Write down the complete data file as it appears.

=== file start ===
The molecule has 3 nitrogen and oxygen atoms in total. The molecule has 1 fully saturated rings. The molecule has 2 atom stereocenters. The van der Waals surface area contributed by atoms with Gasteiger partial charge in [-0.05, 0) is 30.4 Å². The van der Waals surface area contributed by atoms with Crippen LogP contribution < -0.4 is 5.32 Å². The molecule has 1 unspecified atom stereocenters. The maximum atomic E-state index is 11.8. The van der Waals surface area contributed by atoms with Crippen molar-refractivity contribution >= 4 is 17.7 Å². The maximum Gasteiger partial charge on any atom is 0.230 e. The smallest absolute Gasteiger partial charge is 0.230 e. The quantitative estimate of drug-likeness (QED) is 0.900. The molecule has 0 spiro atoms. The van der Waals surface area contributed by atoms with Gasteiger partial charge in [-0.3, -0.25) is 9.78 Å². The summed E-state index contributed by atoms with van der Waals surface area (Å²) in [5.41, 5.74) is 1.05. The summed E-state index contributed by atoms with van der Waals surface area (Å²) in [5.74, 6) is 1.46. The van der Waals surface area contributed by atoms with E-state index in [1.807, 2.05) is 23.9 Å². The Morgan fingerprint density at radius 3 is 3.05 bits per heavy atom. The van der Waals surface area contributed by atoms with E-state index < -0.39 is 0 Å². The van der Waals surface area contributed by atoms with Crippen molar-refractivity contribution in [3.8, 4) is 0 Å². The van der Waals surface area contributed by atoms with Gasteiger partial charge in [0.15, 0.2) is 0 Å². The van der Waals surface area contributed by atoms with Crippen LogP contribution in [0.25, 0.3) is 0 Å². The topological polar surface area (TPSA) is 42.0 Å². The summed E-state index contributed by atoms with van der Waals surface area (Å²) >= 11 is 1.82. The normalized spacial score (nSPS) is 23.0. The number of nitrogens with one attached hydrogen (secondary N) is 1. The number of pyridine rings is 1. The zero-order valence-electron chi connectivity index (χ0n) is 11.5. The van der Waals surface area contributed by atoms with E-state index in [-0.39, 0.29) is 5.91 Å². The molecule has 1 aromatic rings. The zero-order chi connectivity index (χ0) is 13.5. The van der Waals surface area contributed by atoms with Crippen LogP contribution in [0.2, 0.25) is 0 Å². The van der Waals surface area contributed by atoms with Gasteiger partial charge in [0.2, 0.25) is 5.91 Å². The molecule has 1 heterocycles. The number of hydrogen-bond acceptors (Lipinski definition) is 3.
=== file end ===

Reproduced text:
The molecule has 3 nitrogen and oxygen atoms in total. The molecule has 1 fully saturated rings. The molecule has 2 atom stereocenters. The van der Waals surface area contributed by atoms with Gasteiger partial charge in [-0.05, 0) is 30.4 Å². The van der Waals surface area contributed by atoms with Crippen LogP contribution < -0.4 is 5.32 Å². The molecule has 1 unspecified atom stereocenters. The maximum atomic E-state index is 11.8. The van der Waals surface area contributed by atoms with Crippen molar-refractivity contribution >= 4 is 17.7 Å². The maximum Gasteiger partial charge on any atom is 0.230 e. The smallest absolute Gasteiger partial charge is 0.230 e. The quantitative estimate of drug-likeness (QED) is 0.900. The molecule has 0 spiro atoms. The van der Waals surface area contributed by atoms with Gasteiger partial charge in [-0.3, -0.25) is 9.78 Å². The summed E-state index contributed by atoms with van der Waals surface area (Å²) in [5.41, 5.74) is 1.05. The summed E-state index contributed by atoms with van der Waals surface area (Å²) in [5.74, 6) is 1.46. The van der Waals surface area contributed by atoms with E-state index in [1.807, 2.05) is 23.9 Å². The Morgan fingerprint density at radius 3 is 3.05 bits per heavy atom. The van der Waals surface area contributed by atoms with E-state index < -0.39 is 0 Å². The van der Waals surface area contributed by atoms with Crippen molar-refractivity contribution in [3.8, 4) is 0 Å². The van der Waals surface area contributed by atoms with Gasteiger partial charge in [0.15, 0.2) is 0 Å². The van der Waals surface area contributed by atoms with Crippen LogP contribution in [0.25, 0.3) is 0 Å². The topological polar surface area (TPSA) is 42.0 Å². The summed E-state index contributed by atoms with van der Waals surface area (Å²) >= 11 is 1.82. The normalized spacial score (nSPS) is 23.0. The number of nitrogens with one attached hydrogen (secondary N) is 1. The number of pyridine rings is 1. The zero-order valence-electron chi connectivity index (χ0n) is 11.5. The van der Waals surface area contributed by atoms with E-state index in [-0.39, 0.29) is 5.91 Å². The molecule has 1 aromatic rings. The zero-order chi connectivity index (χ0) is 13.5. The van der Waals surface area contributed by atoms with Crippen LogP contribution in [0.2, 0.25) is 0 Å². The van der Waals surface area contributed by atoms with Gasteiger partial charge in [0.2, 0.25) is 5.91 Å². The molecule has 1 heterocycles. The number of hydrogen-bond acceptors (Lipinski definition) is 3.